And it's the surprise part that makes it, right? So do you want to spoil that by cluing your spouse in on how much you're gonna spend on the hotel, and what you've got saved up for activities, and the fact that you got a good deal on plane tickets? No, you do not. You just want to save up your money and keep your secrets and have a big reveal when you get to the airport.

Example 4: My pastor's wife kept a HUGE secret from her husband. They were using the cash envelope system; but often when they would decide to stop at the grocery store and pick up a few things, they didn't have their “food” envelope with them. So they would use their debit card. Did Mrs. Pastor voluntarily take the corresponding amount of cash out of the “food” envelope when they got home, to deposit into the account to cover that transaction? No, she did not, lol. She hung onto it and squirreled it away, and at Christmas she gave Mr. Pastor FIVE THOUSAND DOLLARS IN CASH as an amazing gift.

(For all you old movie buffs, this is reminiscent of the scene in The Glen Miller Story (referral link) when June Allyson whips out a hunk of cash that she's been saving up from the household accounts without Jimmy Stewart (as Glen Miller) knowing about it — just the perfect amount to buy the band equipment he needs to really make his dream come true… She was totally using this saving money tip I am presenting to you today. Smart woman. :-) )

So you see, not telling your spouse how much money you have in reserve, whether it be an emergency fund or cash for some other purpose, can be a very effective strategy for saving money that stays saved. For me it has reduced my feeling like we're on a hamster wheel and instead given hope that we might actually be getting somewhere in this struggle to get out of debt.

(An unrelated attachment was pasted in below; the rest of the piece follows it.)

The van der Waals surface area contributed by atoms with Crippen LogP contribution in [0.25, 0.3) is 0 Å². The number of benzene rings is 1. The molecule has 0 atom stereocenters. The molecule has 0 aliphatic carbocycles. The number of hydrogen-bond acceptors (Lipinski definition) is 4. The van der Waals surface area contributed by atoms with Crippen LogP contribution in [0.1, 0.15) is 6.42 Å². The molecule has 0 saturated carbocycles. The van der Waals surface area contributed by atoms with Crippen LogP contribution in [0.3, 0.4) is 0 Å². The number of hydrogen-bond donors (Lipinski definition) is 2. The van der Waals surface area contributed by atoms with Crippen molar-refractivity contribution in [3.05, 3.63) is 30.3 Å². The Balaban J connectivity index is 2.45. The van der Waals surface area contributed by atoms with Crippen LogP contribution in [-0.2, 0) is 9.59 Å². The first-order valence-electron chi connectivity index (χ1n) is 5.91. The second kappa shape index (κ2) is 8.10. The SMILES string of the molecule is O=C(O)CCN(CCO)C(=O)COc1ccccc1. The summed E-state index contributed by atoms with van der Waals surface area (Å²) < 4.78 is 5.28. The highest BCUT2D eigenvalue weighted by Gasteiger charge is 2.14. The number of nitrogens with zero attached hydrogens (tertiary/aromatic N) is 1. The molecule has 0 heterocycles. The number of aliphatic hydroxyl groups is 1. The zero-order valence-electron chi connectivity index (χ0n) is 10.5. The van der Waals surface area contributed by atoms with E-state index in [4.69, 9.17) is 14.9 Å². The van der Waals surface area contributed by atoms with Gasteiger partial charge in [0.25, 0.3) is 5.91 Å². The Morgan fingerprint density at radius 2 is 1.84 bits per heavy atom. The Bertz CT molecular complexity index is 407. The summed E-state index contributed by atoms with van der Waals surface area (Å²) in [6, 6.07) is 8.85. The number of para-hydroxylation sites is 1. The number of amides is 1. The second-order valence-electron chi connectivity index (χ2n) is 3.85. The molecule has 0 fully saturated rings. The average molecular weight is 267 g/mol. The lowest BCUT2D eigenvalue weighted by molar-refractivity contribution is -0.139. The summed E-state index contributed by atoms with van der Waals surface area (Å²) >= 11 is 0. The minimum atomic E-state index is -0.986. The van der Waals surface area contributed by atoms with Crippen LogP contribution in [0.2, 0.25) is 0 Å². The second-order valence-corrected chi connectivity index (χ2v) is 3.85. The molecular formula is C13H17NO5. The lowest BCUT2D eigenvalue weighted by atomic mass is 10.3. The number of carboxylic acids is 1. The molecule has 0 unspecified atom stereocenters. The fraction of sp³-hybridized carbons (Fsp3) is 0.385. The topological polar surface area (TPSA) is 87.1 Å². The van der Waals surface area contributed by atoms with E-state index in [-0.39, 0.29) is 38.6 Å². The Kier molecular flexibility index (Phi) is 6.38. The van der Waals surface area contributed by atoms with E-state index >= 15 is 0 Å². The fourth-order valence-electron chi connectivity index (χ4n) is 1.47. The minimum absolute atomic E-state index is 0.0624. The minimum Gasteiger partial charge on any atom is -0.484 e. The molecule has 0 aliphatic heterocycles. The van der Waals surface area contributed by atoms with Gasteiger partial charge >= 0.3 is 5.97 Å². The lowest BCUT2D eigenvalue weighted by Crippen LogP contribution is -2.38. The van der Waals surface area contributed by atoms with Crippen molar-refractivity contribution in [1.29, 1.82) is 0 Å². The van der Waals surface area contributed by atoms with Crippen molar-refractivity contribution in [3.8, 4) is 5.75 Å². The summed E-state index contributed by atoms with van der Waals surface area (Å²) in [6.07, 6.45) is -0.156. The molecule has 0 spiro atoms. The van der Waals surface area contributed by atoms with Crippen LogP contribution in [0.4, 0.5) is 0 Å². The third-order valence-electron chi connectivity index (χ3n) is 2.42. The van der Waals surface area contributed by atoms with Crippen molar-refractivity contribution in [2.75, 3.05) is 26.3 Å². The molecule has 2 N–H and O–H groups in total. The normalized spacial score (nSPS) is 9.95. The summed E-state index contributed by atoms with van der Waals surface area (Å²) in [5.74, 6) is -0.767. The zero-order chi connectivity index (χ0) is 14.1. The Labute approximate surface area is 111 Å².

Related Reading: One Key Tip to Avoid Blowing the Family Budget

The fact that it is with The Man's full agreement is what makes the difference between me just being über-controlling and us working together, albeit in a non-traditional way.

Maybe you should give this saving money tip a try — you might be surprised by how well it works! :-)

Saving Money Tip: How to Save when One of You is a Spender (2)

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Ann, former owner of It's Not That Hard to Homeschool:homeschooled for 22 years and has graduated all five of her children. She believes that EVERY mom can CONFIDENTLY, COMPETENTLY -- and even CONTENTEDLY -- provide the COMPLETE high school education that her teen needs. Ann's website, NotThatHardtoHomeschool.com, offers information, resources, and virtual hugs to help homeschool moms do just that.

Ann has written Cure the Fear of Homeschooling High School: A Step-by-Step Manual for Research and Planning, Save Your Sanity While Homeschooling High School: Practical Principles for a Firm Foundation, and recently Taming the Transcript: The Essential Guide to Creating Your Teen's Homeschool Transcript from Scratch (without overwhelm). She also founded the popular Facebook groups It's Not that Hard to Homeschool High School and It's Not Hard to Homeschool K-8, and in addition she voices the It's Not That Hard to Homeschool High School Podcast.

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Saving Money Tip: How to Save when One of You is a Spender (2024)